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Fairytale and movie monsters are solely works of fiction created to scare a public that's willing to believe in the unbelievable. That was the logic I grew up believing in. That was the sardonic truth my parents wanted me to believe to outgrow my overactive imagination. When I was a child I wanted more than anything to become a writer. I grew up wanting to scare or enchant people with my writing about monsters or superheroes. It was an outlet for my mind that was always inventing stories. It was a way to prevent my childhood self from spreading tall-tales to my annoyed parents. I didn't necessarily believe in the magical or the unbelievable growing up, but that didn't stop my imagination from soaring to new heights.

There was never a boogeyman that resided in my closet. Nor was there a tentacled monster under my bed waiting patiently to grab me if I ever dared to drape my foot over the edge. At some point everyone realizes that there's no such thing as superheroes or villains, my cynical childhood self just happened to learn this at an early age. To reconcile that the real world is boring and full of uninteresting characters I started trying to entertain others with my writing. I would would write comic books or short stories and share them with people online. Sometimes people loved what I wrote, sometimes not. At the end of the day everyone only gives in to the belief of the supernatural merely for the limited feeling of believing in things that are unexplainable.

But it was the day after the full moon that my twenty-one-year-old self questioned my life-long belief that monsters -real ones- don't exist. It was one night witnessing something that was always known not to live in the realm of reality that would forever change how I viewed what I thought was an uninteresting and boring world. While driving home one night with my brother I saw something that I previously thought only existed in fairytales and myth. We saw something that couldn't possibly be among the living. Yet, it was.

Our drive home that dark night was a night similar to the many others I had experienced in my two months of living in the tourist town called Wisconsin Dells. Uneventful and getting colder as the weeks passed. The air was chill for late September, the temperature was starting to dip into the low forties. Long gone was summer and all the fun aspects hot and balmy weather brought to outside fun. Lightweight jackets would soon be replaced by heavy coats to block the harsh winter air that would arrive in just a few weeks time.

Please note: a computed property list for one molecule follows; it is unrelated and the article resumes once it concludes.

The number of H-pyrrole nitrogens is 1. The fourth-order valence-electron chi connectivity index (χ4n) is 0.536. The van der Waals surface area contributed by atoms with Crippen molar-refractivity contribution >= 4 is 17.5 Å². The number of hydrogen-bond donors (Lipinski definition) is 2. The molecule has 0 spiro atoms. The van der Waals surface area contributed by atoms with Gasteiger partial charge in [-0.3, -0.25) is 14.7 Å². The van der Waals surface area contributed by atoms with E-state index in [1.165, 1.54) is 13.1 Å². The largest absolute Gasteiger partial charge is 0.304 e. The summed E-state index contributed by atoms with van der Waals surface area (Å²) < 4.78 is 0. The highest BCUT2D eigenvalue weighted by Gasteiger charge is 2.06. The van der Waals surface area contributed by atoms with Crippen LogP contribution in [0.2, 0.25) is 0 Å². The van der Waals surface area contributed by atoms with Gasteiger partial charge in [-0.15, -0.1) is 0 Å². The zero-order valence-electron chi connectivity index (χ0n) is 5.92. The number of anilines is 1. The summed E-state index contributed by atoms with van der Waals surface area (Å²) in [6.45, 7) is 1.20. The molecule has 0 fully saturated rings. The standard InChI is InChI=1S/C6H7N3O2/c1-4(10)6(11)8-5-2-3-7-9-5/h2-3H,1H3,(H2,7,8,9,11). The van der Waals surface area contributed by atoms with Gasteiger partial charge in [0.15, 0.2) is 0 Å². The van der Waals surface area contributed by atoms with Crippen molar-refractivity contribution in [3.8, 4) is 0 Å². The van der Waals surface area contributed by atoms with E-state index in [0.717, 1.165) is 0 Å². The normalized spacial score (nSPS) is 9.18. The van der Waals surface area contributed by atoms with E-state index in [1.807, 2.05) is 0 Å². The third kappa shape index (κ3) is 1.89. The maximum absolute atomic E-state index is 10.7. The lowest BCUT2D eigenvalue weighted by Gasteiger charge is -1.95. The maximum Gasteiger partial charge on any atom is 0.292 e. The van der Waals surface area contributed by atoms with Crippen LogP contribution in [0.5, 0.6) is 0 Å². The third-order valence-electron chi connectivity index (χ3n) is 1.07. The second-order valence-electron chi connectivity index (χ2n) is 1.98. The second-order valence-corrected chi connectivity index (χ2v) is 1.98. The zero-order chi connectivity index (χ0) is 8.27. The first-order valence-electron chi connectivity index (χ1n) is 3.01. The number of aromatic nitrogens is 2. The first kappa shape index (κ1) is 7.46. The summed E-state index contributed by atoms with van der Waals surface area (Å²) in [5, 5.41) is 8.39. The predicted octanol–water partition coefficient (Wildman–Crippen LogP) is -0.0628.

It was a month before Halloween; the red and orange leaves covering the thick dense of trees in the forest had yet to fall to the ground. I was driving my truck as Simon sat in the passenger seat. My bubbly fifteen-year-old brother was animatedly talking about how fun it was to work in the aquatics department at the resort we both worked at. I had started to tune him out at least ten minutes earlier, only occasionally replying to him. My attention wasn't with my brother; I was too cautious of a driver, one who was always watching for the occasional animal to pop out of the woods to cross the road. While driving in the backwoods of central Wisconsin it seemed the local wildlife often played a proverbial game of 'Let's see if we can avoid death by car'. They would wait until the very last minute to pop out of the woods to sprint across the street. If you weren't careful you were going to be scraping possum or raccoon off of your front tires for weeks. This was a lesson I had learned the hard way after my dad borrowed my truck to make a trip to the supermarket.

That night I was right to be cautious.

As I made a turn and drove down the familiar dark and winding back road that led to the last four miles of our parents house, a deer suddenly sprint from the forest and onto the road. It was large in size and running fast. My grip on the wheel tightened as my breath hitched. As hard as I tried to avoid hitting the doe there was nothing I could do that wouldn't result in severe damage that could ultimately hurt myself and Simon if I didn't hit it. I slowed down and attempted to stop but there was no escaping clipping the doe in its mad dash to rush across the dark road. A loud thump sounded as soon as the deer came into impact with the truck's brush bar. The deer bounced off the road before falling hard into the dark woods. I screeched the truck to a halt as I struggled to catch my breath.

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